(ANSAmed) — TUNIS, JANUARY 27 — The episodes of violence of recent days also affected several structures for children in various areas of Tunisia. According to reports by French-language daily newspaper La Presse, 25 structures (crèches, nursery schools and children’s centres) were damaged. All 25 were ransacked and vandalised, but some were also completely destroyed by fire.

           — Hat tip: Insubria[Return to headlines]

Tunisia: Sidi Bouzid, Army Defending Hospital

(ANSAmed) — TUNIS, JANUARY 28 — The regional hospital of Sidi Bouzid is under the control of the Tunisian army as of today. The move was demanded by hospital staff, who protested this morning after suffering repeated attacks, especially at night, by unknown assailants.

In the same region, a number of demonstrations by staff from the regional education council took place this morning, with protesters demanding an improvement in social and professional conditions.

           — Hat tip: Insubria[Return to headlines]

Tunisia: Monoprix Supermarket Chain, 10 Mln Euros of Damage

(ANSAmed) — TUNIS, JANUARY 28 — The damage suffered by the Monoprix supermarket chain during the recent unrest in Tunisia totals over 10 million euros. The supermarkets in Monastir, Carthage, Béja and Bizerte were set on fire, whilst another 13 were looted and damaged. This is what has been said, reports Webmanager, by the director general of the group, Adel Ayed, who specified that it would take at least six months for all of the supermarkets to be operational again. The director also said that the employees will nonetheless be paid. The employees who managed to stop their supermarkets from being set on fire will receive a bonus of half of their salary.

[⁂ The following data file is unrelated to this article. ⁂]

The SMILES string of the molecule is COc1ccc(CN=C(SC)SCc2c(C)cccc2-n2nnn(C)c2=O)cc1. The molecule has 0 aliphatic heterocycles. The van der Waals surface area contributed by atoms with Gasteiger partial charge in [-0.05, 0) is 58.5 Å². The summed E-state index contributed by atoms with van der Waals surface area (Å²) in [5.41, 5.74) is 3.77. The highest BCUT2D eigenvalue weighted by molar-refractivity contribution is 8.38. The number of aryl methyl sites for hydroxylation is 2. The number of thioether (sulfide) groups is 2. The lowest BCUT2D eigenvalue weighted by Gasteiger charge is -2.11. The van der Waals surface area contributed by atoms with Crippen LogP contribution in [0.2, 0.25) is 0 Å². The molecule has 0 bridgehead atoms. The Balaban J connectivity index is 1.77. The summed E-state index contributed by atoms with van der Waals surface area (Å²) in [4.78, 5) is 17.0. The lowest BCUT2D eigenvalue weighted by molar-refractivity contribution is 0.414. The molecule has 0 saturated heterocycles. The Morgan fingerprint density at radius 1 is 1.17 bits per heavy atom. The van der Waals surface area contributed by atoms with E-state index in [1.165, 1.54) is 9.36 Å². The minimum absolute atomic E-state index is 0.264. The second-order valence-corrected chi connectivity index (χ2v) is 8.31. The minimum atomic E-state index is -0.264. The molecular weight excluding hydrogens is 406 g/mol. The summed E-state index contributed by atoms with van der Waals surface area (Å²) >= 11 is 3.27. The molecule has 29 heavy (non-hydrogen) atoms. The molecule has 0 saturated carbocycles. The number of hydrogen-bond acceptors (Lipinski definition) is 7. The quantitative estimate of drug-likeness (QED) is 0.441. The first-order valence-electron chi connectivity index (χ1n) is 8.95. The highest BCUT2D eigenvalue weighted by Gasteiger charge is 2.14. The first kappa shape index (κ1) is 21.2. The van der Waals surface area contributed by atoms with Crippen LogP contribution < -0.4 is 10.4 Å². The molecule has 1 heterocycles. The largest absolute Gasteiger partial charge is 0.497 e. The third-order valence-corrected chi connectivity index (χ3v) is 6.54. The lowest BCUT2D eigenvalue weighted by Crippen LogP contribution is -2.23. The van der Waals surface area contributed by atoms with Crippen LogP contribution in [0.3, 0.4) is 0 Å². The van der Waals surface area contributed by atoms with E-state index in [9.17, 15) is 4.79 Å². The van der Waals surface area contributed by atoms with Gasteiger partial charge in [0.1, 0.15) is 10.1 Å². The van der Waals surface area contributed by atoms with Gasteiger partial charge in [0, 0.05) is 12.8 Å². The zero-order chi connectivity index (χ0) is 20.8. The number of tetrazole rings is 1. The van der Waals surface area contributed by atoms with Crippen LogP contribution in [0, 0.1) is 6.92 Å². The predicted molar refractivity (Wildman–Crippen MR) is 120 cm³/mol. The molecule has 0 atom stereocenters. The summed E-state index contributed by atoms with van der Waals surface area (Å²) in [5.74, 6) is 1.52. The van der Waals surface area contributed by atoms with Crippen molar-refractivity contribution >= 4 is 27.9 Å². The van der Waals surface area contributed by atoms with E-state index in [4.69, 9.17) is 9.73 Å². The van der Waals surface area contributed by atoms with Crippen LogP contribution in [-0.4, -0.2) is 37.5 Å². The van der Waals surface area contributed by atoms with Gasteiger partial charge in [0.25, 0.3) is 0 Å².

— Hat tip: Insubria[Return to headlines]

Tunisia: Support in Tunis for Egyptian Protesters

(ANSAmed) — TUNIS — JANAURY 28 — A demonstration of support for Egyptian protesters has taken place in Tunis today. Around 50 young people gathered outside the Egyptian embassy today, displaying banners and chanting slogans against Egypt’s President Mubarak. No incidents have been reported.

           — Hat tip: Insubria[Return to headlines]

Tunisia: Don’t be Fooled, Returning Islamist Rachid Ghannouchi is Not a Moderate

“Zionism is both alien and illegitimate in origin: it is a hegemonist and nationalist project rooted and nourished on the traditional European impulse towards expansion and domination. The founding fathers of the Zionist adventure were not in any way believers in Judaism, not even in its distorted, rabbinical form: they were in essence pragmatists who exploited the Jewish heritage as a means to achieve their nationalistic goals. All this, moreover, was done within the broader context of Western strategic hopes for the destabilizing and enfeebling of the Islamic world.”[1]

The above quotation is not from Osama bin Laden, Mahmoud Ahmedinejad, or Hassan Nasrallah. It is penned from the works of Rachid Ghannouchi, the world’s favorite “moderate” Islamist Tunisian leader who has recently announced his intention to return home following a two-decade exile in London. The interim post-Ben Ali Tunisian government has annulled his life sentences, promised to release all political prisoners, and has legalized the formerly banned and repressed Islamist party, Al-Nahda, which Ghannouchi heads. Ghannouchi, once-called a “democrat” by Harvard Law Professor and Islamic studies expert Noah Feldman,[2] a “progressive” by the New York Times,[3] and a moderate by countless other analysts, has vowed to reenter the Tunisian scene in force and will be the greatest wild card in the political scene for the months to come. By pledging to participate in the political process and pontificating on his democratic bona fides, Ghannouchi has encouraged the West’s view of him as a repressed democrat. However, he is far from the liberal pluralist others claim he is. Don’t believe my words on the subject, just read his…

           — Hat tip: DF[Return to headlines]

Israel and the Palestinians

One Quarter of Israel’s Population to be Muslim by 2030